ESC Board discusses SB216

By Kelsey Kimbler -

EATON — According to Preble County Educational Service Center (ESC) Superintendent Mike Gray, Senate Bill 216 is “still going strong.”

During his board of education report on Wednesday, Jan. 24, Gray noted the effort has been “stalled,” but he is confident that if the bill does pass it will help the education field as a whole.

“Senate Bill 216 is stalled. Dec. 12 or Dec. 15 was the last time they met on Senate Bill 216. I think it is still going strong and that it is going to be a good bill for education, but we will wait to see what happens there,” Gray said.

He added, he joined a superintendents group in Northwest Ohio that was “probably” responsible for 216 being available. It is a one year fee of $750, that he is splitting between the Preble and Darke County ESC.

Board President Rhonda Schaar asked him to talk more about Senate Bill 216 and why the board is backing the issue.

“We want it to pass because it is going to take some of the things that we have to do off, so it will help us on teacher evaluations, teachers who may have a K-12 or K-3 that we can use, maybe K-8,” Gray said.

“They are still deciding what it is going to be, whether the licensure will be K-8, K-6, and then there’s 5-12, so that is what they are working towards, which will give us more flexibility.”

Schaar added, “It increases local control, because you know what is needed in your area.”

“We’re not dictated by the state so much,” Gray concluded.

“Are the colleges the ones giving the push back right now?” Schaar asked. “They are the ones who have tried to dominate how we can do our business.”

“Right now, yes. Originally it was K-3, 4-9, and 10-12. There is not one school district in Ohio that operates that way,” Gray said. “That is the reason most of us are fighting back on that. Plus, it gives the principals more flexibility on who you can hire and where you can put them.”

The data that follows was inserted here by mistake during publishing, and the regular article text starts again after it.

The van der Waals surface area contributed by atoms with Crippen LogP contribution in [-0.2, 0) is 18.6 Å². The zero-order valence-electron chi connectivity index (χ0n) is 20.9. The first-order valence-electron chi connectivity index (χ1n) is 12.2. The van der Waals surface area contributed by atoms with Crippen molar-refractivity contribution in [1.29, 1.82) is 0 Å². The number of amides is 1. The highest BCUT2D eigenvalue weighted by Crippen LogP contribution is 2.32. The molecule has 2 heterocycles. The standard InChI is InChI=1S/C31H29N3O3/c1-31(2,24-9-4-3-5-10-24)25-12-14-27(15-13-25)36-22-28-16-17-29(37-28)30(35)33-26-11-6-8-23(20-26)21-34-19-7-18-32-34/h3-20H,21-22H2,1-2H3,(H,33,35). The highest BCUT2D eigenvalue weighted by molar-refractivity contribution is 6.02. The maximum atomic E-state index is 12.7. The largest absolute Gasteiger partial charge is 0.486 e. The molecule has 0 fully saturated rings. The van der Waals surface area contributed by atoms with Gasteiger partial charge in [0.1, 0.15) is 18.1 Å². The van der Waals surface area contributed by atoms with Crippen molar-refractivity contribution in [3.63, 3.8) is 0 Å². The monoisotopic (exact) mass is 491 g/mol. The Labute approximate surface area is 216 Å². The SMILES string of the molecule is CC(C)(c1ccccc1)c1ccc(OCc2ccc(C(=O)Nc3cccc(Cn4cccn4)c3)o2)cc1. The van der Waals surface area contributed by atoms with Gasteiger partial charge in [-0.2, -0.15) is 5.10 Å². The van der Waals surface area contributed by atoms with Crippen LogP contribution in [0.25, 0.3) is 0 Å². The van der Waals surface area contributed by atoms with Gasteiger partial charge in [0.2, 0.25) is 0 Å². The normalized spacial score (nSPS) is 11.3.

Alternative School Principal Brent Short shared they were able to get Chrome Books for all of their students, to be used at school only and students are not permitted to take out of the building.

“It has been amazing to see them take responsibility for those. Even the younger ones who have been known to throw things, they have taken very good care of them. They know what they can do on those and what rewards they can get. It has been a very good thing so far,” Short said.

“We’re still figuring out how to fully use those. Teachers have been spending their days doing training. So far, it is very positive and after they go through the training it is going to be even better. It has been a blessing, kids aren’t stuck in one location and they can move around.”

The next ESC Board of Education meeting will be held on Wednesday, Feb. 28, at 5:30 p.m.

By Kelsey Kimbler

Reach Kelsey Kimbler at 937-683-4061 or on Twitter @KKimbler_RH

Reach Kelsey Kimbler at 937-683-4061 or on Twitter @KKimbler_RH